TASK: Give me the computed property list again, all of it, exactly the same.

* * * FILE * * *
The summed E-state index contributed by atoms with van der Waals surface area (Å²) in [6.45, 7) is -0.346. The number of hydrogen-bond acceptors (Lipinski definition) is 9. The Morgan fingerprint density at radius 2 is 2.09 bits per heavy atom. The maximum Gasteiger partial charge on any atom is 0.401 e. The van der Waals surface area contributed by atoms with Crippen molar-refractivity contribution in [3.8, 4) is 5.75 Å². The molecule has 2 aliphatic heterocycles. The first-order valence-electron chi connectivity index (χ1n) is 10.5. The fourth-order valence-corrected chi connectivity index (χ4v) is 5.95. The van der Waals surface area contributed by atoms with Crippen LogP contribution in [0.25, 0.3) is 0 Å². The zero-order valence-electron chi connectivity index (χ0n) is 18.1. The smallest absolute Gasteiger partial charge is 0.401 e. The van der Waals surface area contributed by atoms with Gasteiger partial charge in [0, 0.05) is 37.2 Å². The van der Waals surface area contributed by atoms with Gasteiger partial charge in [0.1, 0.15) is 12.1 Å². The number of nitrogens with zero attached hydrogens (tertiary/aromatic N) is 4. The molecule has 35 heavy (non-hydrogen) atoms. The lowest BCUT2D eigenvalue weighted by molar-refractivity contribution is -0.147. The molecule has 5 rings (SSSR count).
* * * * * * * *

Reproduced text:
The summed E-state index contributed by atoms with van der Waals surface area (Å²) in [6.45, 7) is -0.346. The number of hydrogen-bond acceptors (Lipinski definition) is 9. The Morgan fingerprint density at radius 2 is 2.09 bits per heavy atom. The maximum Gasteiger partial charge on any atom is 0.401 e. The van der Waals surface area contributed by atoms with Crippen molar-refractivity contribution in [3.8, 4) is 5.75 Å². The molecule has 2 aliphatic heterocycles. The first-order valence-electron chi connectivity index (χ1n) is 10.5. The fourth-order valence-corrected chi connectivity index (χ4v) is 5.95. The van der Waals surface area contributed by atoms with Crippen LogP contribution in [0.25, 0.3) is 0 Å². The zero-order valence-electron chi connectivity index (χ0n) is 18.1. The smallest absolute Gasteiger partial charge is 0.401 e. The van der Waals surface area contributed by atoms with Gasteiger partial charge in [0, 0.05) is 37.2 Å². The van der Waals surface area contributed by atoms with Gasteiger partial charge in [0.1, 0.15) is 12.1 Å². The number of nitrogens with zero attached hydrogens (tertiary/aromatic N) is 4. The molecule has 35 heavy (non-hydrogen) atoms. The lowest BCUT2D eigenvalue weighted by molar-refractivity contribution is -0.147. The molecule has 5 rings (SSSR count).